He peaked as a player at No. 7 on the planet in 1990, advanced to the quarterfinals at both Roland Garros and the U.S. Open in 1989, and upended a cluster of big name players over the course of his brief yet sparkling career, including Stefan Edberg, Mats Wilander, Boris Becker, Pete Sampras and Jimmy Connors. After serious knee issues curtailed his pro career in 1991, he soon established himself as an outstanding coach, and ever since has been one of the most respected individuals in that field.
At the age of 51, Jay Berger can be certain that his reputation, as both a man and an unassailable professional, have been moulded through decades of dedication to not only the sport, but the people who inhabit it. He has contributed to tennis on a multitude of levels, as a competitor of unimpeachable integrity, as a coach of the American Davis Cup and Olympic contingents, working with individual players, and serving from 2008-2017 as Head of men's tennis for the USTA Player Development program. And yet, after all he has done, regardless of his wide range of accomplishments, as prominent as he indisputably is, Jay Berger finds himself these days recognized even more for simply being the father of the widely admired professional golfer, Daniel Berger.
Jay Berger is fine with that. As he told me during an expansive interview last week, "Wherever I go now, I am known as Daniel Berger's father. All of the questions go there—not about me, not about anything else, but about how Daniel is doing. It is really fun, and it has kept me connected to a lot of people. I love getting texts from people who I haven't talked to for a while. Daniel has huge support from the tennis community, who just love seeing him do well. Even the top players congratulate me on his success, which is really cool."
Gratifying as being the parent of a highly accomplished athlete from another sport surely is for Jay Berger, tennis fans are nevertheless well aware of what he has done, the way he has comported himself and how admirable his work has been. Clearly, he might have accomplished even more if his knee problems had not forced him out of the game as a player at 25. I asked him if he felt cheated that he needed to stop competing at such a young age.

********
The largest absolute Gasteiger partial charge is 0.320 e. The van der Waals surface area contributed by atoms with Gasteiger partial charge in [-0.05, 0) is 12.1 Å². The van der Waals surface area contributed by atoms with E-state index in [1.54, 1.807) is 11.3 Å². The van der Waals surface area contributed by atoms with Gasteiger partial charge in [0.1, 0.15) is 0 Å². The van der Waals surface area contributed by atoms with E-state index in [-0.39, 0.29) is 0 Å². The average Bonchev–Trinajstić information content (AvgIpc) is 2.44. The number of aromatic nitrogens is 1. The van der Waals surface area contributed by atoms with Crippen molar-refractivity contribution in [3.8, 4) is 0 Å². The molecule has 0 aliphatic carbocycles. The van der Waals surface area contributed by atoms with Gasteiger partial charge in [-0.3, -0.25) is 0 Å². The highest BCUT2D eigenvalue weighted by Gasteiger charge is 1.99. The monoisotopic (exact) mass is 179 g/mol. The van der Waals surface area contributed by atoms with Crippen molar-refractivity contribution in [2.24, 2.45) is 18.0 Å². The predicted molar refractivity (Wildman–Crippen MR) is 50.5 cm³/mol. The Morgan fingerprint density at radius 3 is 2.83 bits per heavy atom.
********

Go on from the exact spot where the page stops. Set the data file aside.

Berger responded, "Actually, I was okay with it, because I had reached so many of the goals that I had. I had done well. And I knew what I wanted to do afterwards, which was to coach. I would say the only thing that got me was that a lot of the reason I stopped playing was because I had a surgery that really took me out. It brought pain in my knee later on throughout my life. It was a shame about the tennis portion. I loved playing, but at the same time I could stop my career having accomplished quite a bit, and having no regrets on the way I went about my career. That made it palatable."
Asked about his watershed moments as a competitor, Berger says, "I would say playing Davis Cup for the United States. That was something I dreamed about my whole life. I grew up watching Brian Gottfried, Harold Solomon and McEnroe. Davis Cup, and representing the United States, was a huge accomplishment for me. Making the quarterfinals in a couple of the Grand Slams was significant as well. Probably one of my most memorable matches was the year  I made the quarterfinals of the French Open, beating Jimmy Connors in four sets [in the second round] in front of 25,000 hostile fans. The way I remember it, there were only about four people wanting me to win, and those were the three people in my box and myself."
Not far behind his Davis Cup and Roland Garros memories, Berger places his 1989 US Open run to the quarterfinals, and his surprise journey to the round of 16 at Flushing Meadows in 1985, when he was not yet 19.
"That was incredible," he muses. "Getting to the round of 16 at the Open, when I had never really played professional tennis, was amazing. I had won Kalamazoo that summer. Those were incredible memories."
And yet, Berger was destined to become a coach, and he realized how well suited he was to succeed in that role. "I always knew I wanted to give back," he reflects. "Tennis had been great to me, and I knew this when I was playing. I knew I wanted to have an impact on the lives of kids. I really wanted to help young players, and not necessarily to become pros. I wanted to help them become better people through tennis."